Many business owners believe that their business is an extension of themselves. The business owner may come to this conclusion based on the fact that they are the one who is there to open and close the facility. Furthermore, they may justify, it is their hard work, passion, and direction that is chiefly responsible for getting the business to the point it has reached. In some situations this may cause the business owner or principal to believe that he or she is entitled to a larger share of the business profits.
Unfortunately, business owners may discount the fact that they may have taken on equity partners or have others with an interest in the business. When a business owner commingles business funds with personal funds, uses business revenues to pay personal expenses, or deposits business revenues into a personal account the owner is committing theft from his partners or co-owners. Frequently, these actions by business owners are compounded by tax fraud allegations due to a failure to declare the illicit income.
Federal prosecutors allege that former Oreana Winery manager and winemaker, Christian Lucas Garvin, cheated his co-owners out of more than $1.3 million. He has been charged with 58 felony counts including charges for tax fraud, money laundering, and embezzlement.
What was the Winemaker’s Alleged Tax Fraud Scheme?
From approximately 2005 until 2013, Mr. Garvin served as the winemaker and manager for the Oreana Winery located in Santa Barbara. Garvin held a ten percent stake in the business and the remaining 90 percent belonged to two Los Angeles investment partners. After the investment partners apparently noticed some irregularities in the business’s books, they initiated an investigation. Eventually, the partners conducted an audit of the company’s books.
They and prosecutors claim that they found that Mr. Garvin had opened a bank account with a name substantially similar to the proper bank account for the winery. Allegedly, Mr. Garvin would then deposit funds meant for the official winery account into the imposter account. At first, the results of the audit led the investment partners to believe that they had been bilked for about $200,000. However, a subsequent investigation found that Mr. Garvin appeared to have misdirected about $1.6 million in winery funds to the imposter account. Furthermore, an additional audit by the California Franchise Tax Board – the agency charged with administering state income tax – found that Mr. Garvin filed false income tax returns on account of his failure to include the illicitly sourced funds as income.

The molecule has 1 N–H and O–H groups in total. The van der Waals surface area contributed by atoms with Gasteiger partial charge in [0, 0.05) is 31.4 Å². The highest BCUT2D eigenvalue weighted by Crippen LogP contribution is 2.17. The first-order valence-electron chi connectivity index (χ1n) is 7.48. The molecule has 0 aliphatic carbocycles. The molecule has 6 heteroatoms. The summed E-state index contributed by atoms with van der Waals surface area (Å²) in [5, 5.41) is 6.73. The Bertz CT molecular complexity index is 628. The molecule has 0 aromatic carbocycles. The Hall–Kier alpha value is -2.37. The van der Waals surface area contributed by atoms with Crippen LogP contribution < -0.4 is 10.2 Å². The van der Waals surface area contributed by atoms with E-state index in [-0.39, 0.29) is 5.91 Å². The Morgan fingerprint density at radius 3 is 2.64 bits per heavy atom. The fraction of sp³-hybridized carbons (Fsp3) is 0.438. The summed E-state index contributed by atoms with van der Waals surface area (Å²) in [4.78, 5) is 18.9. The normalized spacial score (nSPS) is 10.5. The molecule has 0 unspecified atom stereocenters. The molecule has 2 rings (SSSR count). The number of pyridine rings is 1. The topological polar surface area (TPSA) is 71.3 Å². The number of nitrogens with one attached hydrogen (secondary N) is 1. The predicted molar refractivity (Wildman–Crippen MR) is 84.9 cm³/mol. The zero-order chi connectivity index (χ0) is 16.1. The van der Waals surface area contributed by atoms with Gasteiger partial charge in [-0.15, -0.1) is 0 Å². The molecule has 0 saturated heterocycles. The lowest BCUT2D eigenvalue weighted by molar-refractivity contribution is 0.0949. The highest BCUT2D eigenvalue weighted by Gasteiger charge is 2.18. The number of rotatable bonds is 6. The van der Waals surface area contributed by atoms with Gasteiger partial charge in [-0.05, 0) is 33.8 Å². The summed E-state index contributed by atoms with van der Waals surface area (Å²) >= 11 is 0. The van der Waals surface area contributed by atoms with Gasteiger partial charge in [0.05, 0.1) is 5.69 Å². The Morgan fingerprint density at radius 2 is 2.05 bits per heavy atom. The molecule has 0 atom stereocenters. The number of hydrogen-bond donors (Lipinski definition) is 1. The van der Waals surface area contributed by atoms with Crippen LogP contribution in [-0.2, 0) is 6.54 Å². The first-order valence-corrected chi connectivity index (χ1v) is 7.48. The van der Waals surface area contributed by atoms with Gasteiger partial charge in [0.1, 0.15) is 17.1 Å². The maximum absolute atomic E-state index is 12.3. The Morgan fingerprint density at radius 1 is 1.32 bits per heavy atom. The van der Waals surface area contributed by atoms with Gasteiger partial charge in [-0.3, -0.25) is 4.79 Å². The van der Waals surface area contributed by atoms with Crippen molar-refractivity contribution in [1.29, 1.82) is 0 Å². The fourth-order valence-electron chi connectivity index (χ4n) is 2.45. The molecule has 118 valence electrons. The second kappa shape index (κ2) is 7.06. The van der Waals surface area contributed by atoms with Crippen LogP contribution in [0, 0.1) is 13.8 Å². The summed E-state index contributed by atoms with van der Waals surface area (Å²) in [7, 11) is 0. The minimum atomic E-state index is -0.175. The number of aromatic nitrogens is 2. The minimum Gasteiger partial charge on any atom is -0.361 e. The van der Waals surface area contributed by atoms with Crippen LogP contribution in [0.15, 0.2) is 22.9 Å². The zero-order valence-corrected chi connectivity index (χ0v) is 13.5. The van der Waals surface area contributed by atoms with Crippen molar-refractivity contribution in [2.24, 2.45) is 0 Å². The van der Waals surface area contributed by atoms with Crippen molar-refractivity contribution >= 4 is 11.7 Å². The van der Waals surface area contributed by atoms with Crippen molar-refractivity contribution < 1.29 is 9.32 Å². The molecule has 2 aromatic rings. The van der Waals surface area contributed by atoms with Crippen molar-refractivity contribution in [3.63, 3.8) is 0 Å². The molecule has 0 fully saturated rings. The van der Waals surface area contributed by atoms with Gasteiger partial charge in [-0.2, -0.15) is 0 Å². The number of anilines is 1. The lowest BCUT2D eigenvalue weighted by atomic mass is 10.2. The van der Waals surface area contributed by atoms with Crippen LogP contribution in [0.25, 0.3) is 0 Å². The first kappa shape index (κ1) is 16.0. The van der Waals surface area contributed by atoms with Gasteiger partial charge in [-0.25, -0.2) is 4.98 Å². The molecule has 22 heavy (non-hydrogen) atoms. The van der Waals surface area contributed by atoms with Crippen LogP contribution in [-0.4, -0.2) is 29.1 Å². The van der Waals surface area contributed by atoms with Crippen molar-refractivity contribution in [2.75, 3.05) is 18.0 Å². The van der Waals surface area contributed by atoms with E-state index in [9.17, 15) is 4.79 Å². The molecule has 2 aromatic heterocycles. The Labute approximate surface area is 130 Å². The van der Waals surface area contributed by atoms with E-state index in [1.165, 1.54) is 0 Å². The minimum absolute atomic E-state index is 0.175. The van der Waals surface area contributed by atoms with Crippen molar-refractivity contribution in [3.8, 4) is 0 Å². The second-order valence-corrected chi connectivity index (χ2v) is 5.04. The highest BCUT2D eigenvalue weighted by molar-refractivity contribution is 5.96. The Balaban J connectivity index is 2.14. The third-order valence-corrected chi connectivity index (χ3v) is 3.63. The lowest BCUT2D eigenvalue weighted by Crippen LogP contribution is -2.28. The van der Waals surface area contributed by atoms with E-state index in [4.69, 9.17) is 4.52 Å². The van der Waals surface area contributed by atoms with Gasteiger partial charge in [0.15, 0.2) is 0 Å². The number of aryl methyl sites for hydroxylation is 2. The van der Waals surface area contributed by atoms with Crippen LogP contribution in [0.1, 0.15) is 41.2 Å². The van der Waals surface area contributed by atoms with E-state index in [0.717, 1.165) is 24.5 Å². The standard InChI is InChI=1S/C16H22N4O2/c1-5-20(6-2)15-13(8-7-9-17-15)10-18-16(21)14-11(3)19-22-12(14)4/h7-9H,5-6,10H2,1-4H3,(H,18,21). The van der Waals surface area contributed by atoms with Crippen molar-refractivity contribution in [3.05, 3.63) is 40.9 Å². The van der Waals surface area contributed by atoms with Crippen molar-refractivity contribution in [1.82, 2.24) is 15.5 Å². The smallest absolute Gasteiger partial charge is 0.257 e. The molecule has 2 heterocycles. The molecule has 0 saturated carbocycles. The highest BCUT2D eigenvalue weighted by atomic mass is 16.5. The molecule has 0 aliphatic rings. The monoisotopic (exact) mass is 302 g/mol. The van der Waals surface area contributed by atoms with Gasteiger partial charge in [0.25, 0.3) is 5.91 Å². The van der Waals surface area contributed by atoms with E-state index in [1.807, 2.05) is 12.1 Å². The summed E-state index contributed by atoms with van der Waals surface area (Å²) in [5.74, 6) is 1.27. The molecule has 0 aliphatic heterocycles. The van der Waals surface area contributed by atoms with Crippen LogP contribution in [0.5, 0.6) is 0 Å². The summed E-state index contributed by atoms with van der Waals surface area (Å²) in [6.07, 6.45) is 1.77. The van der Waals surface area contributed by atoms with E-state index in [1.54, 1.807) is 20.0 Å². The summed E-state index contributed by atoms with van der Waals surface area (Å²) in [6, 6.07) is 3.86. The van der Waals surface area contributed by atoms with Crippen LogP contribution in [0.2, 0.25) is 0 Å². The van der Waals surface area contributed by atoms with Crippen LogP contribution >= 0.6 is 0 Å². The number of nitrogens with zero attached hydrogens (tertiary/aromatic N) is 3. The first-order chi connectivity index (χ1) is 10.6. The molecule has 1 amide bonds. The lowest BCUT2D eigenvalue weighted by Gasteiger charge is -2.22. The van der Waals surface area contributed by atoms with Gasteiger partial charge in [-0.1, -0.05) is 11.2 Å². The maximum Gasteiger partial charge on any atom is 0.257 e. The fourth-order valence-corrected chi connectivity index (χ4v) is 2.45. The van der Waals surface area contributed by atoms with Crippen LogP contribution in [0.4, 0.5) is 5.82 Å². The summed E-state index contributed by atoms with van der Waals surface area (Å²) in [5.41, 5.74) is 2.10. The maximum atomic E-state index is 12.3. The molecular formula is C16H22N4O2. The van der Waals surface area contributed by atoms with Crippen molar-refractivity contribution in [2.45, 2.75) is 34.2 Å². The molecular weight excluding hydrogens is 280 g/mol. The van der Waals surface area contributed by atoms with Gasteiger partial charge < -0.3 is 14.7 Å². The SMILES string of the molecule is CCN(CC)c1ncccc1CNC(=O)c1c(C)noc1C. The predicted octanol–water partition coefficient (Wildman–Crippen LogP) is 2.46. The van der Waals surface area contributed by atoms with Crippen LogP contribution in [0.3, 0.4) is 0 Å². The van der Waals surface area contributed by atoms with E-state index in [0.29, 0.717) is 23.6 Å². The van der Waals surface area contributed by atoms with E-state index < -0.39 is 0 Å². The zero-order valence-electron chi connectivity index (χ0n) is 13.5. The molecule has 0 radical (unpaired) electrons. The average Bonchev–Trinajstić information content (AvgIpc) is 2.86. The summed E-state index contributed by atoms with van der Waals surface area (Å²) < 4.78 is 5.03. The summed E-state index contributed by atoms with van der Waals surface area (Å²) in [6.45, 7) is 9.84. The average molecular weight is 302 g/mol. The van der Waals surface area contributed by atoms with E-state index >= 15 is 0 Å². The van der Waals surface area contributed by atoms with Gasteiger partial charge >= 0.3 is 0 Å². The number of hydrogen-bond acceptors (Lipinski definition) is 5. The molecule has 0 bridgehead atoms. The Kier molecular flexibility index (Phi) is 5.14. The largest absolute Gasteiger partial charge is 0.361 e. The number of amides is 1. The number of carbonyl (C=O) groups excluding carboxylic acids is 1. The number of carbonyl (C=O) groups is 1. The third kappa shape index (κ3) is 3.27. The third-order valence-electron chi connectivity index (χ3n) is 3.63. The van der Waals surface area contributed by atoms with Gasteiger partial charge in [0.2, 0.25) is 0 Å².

What are the Consequences of Embezzlement and tax fraud?
Mr. Garvin currently faces 58 felony counts of money laundering, failure to file accurate income tax returns, and embezzlement. If convicted on all of these charges, Mr. Garvin could face up to 52 years in state prison. At his bail hearing a number of conditions have already been imposed upon Mr. Garvin. Should Mr. Garvin be able to post bail he must give up his passport, promise not to leave Santa Barbara County, provide a status report to the court every Monday & Friday, and abstain from the use of alcohol or drugs.
Mr. Garvin pleaded not guilty to all charges. He is expected to make his next court appearance at Santa Barbara Superior Court in December.
Rely on Our Tax & Business Development Guidance
The Hoffman Tax Law Offices are proud to provide tax and business development services for all Los Angeles and Southern California businesses. If you have concerns about the handling of your books, we can perform an audit to uncover any mishandling of tax obligations or wrongdoing by an employee. If your business has been contacted by the IRS or California FTB for an audit, we can help prepare and guide your business through the process. To schedule a free, confidential initial tax consultation call the Hoffman Tax Law Offices at 800-897-3915 or contact us online today.